By ANN BELSER
December 11, 2007
But what about those workers who don't want to retire?
"Labor force participation by elderly men has been inching up since the early 1990s," said Robert D. Reischauer, president of the Urban Institute in Washington, D.C. He hosted a forum last week to address the questions that will arise not when baby boomers retire, but when they keep working.
One question, he said, is, "Will older workers see this as an opportunity instead of an extra burden?"
Eric Toder, a fellow at the Urban Institute and Tax Policy Center, said the working poor would find it necessary to keep on the job as they age. People who earn more during their working years save more and tend to have pensions that can help shield them from rising health-care costs.
"People at the bottom of the income distribution could be very stressed over the next 10 to 20 years," Tober said.
At the same time, he said, even though people are working longer, they also are living longer so they spend longer in retirement.
Cynthia Metzler, who runs Experience Works Inc., said there are older people who have to choose between food and heat.
"Working for them is not something they want to do, it's something they need to do," she said.
But no matter the motivation, she said, "There needs to be an employer ready to hire these people."
Barbara Bovbjerg, the director of education, work force and income security issues for the U.S. General Accounting Office, said there are some companies that are providing creative ways to attract older employees. CVS Pharmacy's snowbird employment program allows employees to work at the company's Northern stores in the summer and Southern stores in the winter. Other companies from which employees have retired are bringing them back later as consultants.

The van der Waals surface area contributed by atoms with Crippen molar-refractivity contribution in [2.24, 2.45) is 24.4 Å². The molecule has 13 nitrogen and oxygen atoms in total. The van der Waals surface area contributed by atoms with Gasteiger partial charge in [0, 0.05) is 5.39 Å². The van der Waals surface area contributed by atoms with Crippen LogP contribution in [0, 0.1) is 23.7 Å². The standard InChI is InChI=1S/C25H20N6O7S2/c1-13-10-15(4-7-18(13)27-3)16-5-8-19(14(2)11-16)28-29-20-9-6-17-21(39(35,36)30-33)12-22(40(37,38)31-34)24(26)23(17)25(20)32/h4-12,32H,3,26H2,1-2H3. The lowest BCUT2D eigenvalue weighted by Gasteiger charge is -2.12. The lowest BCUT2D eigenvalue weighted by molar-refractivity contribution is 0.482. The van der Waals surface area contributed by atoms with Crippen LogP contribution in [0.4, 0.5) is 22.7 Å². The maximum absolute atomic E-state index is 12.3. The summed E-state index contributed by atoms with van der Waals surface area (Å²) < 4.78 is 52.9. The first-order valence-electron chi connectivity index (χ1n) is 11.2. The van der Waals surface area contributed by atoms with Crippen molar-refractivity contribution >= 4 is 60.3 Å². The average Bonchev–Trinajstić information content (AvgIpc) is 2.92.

Still, she said those companies are the exception rather than the rule.
"We should publicize the best practices," she said. Then she talked about her own employer: "The federal government needs to walk the talk and the federal government needs to model how to be a good employer."
Steps that employers can take to make the workplace more accommodating to older workers would, in fact, benefit all workers.
"While we're looking at flexible workplaces for older workers, we're looking at flexible workplaces for Gen X and Gen Y," said Sharon Masling, an attorney for Workplace Flexibility 2010.
She said the flexibility that older workers may use to work part-time also allows parents to care for children, workers to take time off for graduate school and members of the so-called sandwich generation to balance the family obligations of their parents and children.
"There's really flexibility that's needed throughout the entire course of your lives," she said.
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